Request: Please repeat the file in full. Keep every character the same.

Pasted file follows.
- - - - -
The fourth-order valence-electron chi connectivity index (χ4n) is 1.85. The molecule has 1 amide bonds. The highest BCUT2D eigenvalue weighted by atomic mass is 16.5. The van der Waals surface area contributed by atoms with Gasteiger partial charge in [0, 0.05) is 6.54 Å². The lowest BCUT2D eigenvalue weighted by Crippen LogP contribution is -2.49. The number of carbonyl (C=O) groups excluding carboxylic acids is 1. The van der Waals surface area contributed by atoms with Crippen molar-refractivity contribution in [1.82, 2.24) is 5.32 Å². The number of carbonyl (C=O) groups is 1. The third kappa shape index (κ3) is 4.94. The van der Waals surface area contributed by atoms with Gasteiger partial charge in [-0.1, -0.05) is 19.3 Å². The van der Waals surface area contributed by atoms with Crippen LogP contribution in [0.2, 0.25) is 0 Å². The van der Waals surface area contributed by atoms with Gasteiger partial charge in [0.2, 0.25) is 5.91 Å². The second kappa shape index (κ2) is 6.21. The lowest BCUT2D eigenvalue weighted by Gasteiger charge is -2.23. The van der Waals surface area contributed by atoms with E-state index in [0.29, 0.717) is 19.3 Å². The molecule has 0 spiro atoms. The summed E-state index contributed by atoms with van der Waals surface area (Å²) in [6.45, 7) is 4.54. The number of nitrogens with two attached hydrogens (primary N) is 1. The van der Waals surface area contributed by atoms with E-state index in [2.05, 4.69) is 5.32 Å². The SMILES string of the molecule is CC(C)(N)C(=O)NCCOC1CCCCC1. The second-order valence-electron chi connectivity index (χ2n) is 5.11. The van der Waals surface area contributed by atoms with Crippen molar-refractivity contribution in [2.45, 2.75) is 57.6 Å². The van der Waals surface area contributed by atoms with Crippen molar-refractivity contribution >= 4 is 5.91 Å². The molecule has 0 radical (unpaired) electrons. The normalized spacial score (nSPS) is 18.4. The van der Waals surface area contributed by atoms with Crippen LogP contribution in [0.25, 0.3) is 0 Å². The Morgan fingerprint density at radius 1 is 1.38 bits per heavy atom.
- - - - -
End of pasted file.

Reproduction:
The fourth-order valence-electron chi connectivity index (χ4n) is 1.85. The molecule has 1 amide bonds. The highest BCUT2D eigenvalue weighted by atomic mass is 16.5. The van der Waals surface area contributed by atoms with Gasteiger partial charge in [0, 0.05) is 6.54 Å². The lowest BCUT2D eigenvalue weighted by Crippen LogP contribution is -2.49. The number of carbonyl (C=O) groups excluding carboxylic acids is 1. The van der Waals surface area contributed by atoms with Crippen molar-refractivity contribution in [1.82, 2.24) is 5.32 Å². The number of carbonyl (C=O) groups is 1. The third kappa shape index (κ3) is 4.94. The van der Waals surface area contributed by atoms with Gasteiger partial charge in [-0.1, -0.05) is 19.3 Å². The van der Waals surface area contributed by atoms with Crippen LogP contribution in [0.2, 0.25) is 0 Å². The van der Waals surface area contributed by atoms with Gasteiger partial charge in [0.2, 0.25) is 5.91 Å². The second kappa shape index (κ2) is 6.21. The lowest BCUT2D eigenvalue weighted by Gasteiger charge is -2.23. The van der Waals surface area contributed by atoms with E-state index in [0.29, 0.717) is 19.3 Å². The molecule has 0 spiro atoms. The summed E-state index contributed by atoms with van der Waals surface area (Å²) in [6.45, 7) is 4.54. The number of nitrogens with two attached hydrogens (primary N) is 1. The van der Waals surface area contributed by atoms with E-state index in [2.05, 4.69) is 5.32 Å². The SMILES string of the molecule is CC(C)(N)C(=O)NCCOC1CCCCC1. The second-order valence-electron chi connectivity index (χ2n) is 5.11. The van der Waals surface area contributed by atoms with Crippen molar-refractivity contribution in [2.45, 2.75) is 57.6 Å². The van der Waals surface area contributed by atoms with Crippen molar-refractivity contribution >= 4 is 5.91 Å². The molecule has 0 radical (unpaired) electrons. The normalized spacial score (nSPS) is 18.4. The van der Waals surface area contributed by atoms with Crippen LogP contribution in [0.25, 0.3) is 0 Å². The Morgan fingerprint density at radius 1 is 1.38 bits per heavy atom.